Kids Tennis Drills #3: Freeze

When the students are already beginning to learn how to swing the racket for the basic shots (forehand, backhand and serve), have them line up along the service line. There must be enough space between each player for them to take a swing with their rackets without fear of accidentally hitting any other player. The coach calls “forehand,” “backhand” or “serve” and the students go through the motion of the stroke called. Additionally, the coach may call out “freeze” in mid-swing in order to check if there are fundamental errors in technique. These errors are then quickly corrected on the spot. Many websites call this the “Simon Says” drill.

Kids Tennis Drills #4: Court Positioning

The student stands at the centre of the service line or baseline, depending on his or her ability. The coach is on the other side of the net. He feeds the ball to the forehand corner and the student must run to hit it. The student must immediately go back to the centre of the court. The coach feeds the ball again, this time to the backhand side. The student runs to the ball and hits it, but he must get back again to the centre of the court before the next hit. For more advanced players, the coach may direct the ball randomly (instead of alternately) to either forehand or backhand side. This teaches the importance of court positioning.

Kids Tennis Drills #5: Three Strikes

This next kids’ tennis drill has a few variations but basically it goes like this: the players line up with the first player standing at the centre of the baseline or service line, depending on skill level. The coach feeds the ball to the first player. He or she must hit the ball over the net to the opposite court. Again, depending on skill level, it may be enough of an objective to simply get the ball over the net. For higher skill levels, the requirement is to make the ball land within the lines of the opposite court. It may be the singles or doubles court, but it must be consistent for the whole group of students. If a student fails in his attempt, he is given one strike. He lines up again.

A second miss means strike two; a third, strike three and he’s out. He’ll have to sit out one rotation. Alternatively, there are versions of this drill where the players are given four or more chances, in which case, the game is named Hangman, Alligator or Go To Bed. It can also probably be called FAIL or LOSE (with the letters representing each missed shot).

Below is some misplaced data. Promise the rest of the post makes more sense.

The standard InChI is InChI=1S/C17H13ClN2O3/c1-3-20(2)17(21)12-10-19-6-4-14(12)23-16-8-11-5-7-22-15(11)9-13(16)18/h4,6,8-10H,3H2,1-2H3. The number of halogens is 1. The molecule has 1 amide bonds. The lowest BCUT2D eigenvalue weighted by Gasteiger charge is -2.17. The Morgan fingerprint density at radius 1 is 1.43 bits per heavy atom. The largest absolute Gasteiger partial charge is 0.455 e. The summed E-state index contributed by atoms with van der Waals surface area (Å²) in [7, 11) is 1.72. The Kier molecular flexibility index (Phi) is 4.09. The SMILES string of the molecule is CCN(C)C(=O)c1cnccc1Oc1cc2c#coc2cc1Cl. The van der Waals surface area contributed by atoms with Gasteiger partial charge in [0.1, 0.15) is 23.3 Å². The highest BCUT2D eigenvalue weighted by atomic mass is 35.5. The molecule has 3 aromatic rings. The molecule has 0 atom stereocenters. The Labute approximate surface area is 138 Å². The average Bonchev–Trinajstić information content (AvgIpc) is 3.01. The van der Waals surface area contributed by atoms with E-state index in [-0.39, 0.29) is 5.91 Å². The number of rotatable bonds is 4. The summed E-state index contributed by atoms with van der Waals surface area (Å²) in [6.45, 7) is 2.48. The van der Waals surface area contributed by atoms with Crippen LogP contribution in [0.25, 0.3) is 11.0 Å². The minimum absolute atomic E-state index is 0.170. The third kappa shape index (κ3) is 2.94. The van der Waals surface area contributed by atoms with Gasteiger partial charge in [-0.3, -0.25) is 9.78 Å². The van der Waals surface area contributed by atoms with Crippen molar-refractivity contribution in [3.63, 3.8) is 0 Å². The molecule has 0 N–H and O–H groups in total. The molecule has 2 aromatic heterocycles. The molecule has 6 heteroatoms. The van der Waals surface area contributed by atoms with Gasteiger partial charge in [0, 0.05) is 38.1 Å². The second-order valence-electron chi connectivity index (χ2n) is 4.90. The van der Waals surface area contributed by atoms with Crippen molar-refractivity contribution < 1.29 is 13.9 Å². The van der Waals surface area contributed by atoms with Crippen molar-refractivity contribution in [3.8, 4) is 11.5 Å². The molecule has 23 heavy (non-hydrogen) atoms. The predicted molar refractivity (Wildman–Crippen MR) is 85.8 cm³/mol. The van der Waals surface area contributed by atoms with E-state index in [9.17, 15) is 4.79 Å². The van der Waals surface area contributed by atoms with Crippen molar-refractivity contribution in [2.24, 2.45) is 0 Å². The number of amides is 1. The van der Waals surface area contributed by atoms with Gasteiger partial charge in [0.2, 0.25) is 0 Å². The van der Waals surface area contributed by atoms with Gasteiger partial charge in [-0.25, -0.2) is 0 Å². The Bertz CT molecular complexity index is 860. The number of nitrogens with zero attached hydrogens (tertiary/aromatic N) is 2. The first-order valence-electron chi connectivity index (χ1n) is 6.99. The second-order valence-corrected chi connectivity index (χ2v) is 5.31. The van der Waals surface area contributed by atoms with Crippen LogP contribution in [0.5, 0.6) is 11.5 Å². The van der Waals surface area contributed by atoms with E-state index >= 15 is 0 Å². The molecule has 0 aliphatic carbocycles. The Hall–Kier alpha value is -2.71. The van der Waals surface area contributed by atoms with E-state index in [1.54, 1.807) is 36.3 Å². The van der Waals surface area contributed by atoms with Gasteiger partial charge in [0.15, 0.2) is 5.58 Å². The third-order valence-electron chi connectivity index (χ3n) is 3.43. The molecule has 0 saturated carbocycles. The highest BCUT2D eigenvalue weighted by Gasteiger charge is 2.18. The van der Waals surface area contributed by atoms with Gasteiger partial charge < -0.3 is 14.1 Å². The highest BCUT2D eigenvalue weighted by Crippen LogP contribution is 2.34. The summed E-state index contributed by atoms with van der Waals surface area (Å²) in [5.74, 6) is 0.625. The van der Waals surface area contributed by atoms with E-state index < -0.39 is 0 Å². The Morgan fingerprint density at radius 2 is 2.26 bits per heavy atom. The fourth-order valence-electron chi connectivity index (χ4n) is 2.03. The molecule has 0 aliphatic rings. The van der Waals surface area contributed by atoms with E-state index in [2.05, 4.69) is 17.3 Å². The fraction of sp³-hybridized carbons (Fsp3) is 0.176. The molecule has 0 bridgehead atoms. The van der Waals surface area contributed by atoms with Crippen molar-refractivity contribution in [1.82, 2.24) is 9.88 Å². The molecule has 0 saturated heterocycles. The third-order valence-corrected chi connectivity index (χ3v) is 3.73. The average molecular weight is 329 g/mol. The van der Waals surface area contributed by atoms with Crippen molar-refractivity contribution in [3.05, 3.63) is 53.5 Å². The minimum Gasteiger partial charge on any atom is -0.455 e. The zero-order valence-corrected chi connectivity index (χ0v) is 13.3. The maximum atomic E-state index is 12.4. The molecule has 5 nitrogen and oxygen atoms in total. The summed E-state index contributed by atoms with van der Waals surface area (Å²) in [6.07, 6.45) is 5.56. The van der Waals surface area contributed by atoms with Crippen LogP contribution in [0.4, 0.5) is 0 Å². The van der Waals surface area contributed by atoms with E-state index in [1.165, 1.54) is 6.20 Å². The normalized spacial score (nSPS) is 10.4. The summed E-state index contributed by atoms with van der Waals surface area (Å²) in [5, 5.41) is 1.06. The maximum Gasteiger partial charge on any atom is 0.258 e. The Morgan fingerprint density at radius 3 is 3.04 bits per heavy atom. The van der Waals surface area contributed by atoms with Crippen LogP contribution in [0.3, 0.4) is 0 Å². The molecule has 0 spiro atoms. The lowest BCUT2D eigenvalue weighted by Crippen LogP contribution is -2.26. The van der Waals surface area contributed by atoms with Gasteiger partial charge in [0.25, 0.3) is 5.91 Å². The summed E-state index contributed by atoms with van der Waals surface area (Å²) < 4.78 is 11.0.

Kids Tennis Drills #6: Horse

The Horse game is usually associated with basketball, but there is a variation that can be applied as a kids’ tennis drill. This, however, is for more advanced players who can already control their shots to specific locations on the opponent’s court.

One player will have the privilege of calling the first shot. He should specify a target area on the court, like the corners or the near the side T. If he hits a cross court forehand, the other player must also hit a cross court forehand. The first player to miss gets the letter H. He then choses the next shot that they will be hitting. If he misses again, then he gets the letter O and so forth until HORSE is spelled. This drill is usually limited to crosscourt groundstrokes.

Kids Tennis Drills #7: Ball Bouncing

A common kids’ tennis drill is the dribbling drill or ball-bouncing drill, where the child tries to constantly bounce the ball off his racket or dribble the ball using his racket. The student will try to keep it up as long as he can. A more challenging version would be for the child to walk on a predetermined path while doing this drill. It is a good warm up drill and it develops a player’s hand-eye coordination.

Learning from Kids Tennis Drills

There are so many more drills that can be devised for kids. Just keep in mind the basic principles: the drills have to be fun, innovative, flexible, interactive and also safe. Above all, they have to reinforce the correct fundamentals of the game. By keeping the learning process enjoyable, you increase the chance that the child will want to stick with tennis and possibly even become one of the future stars of the game.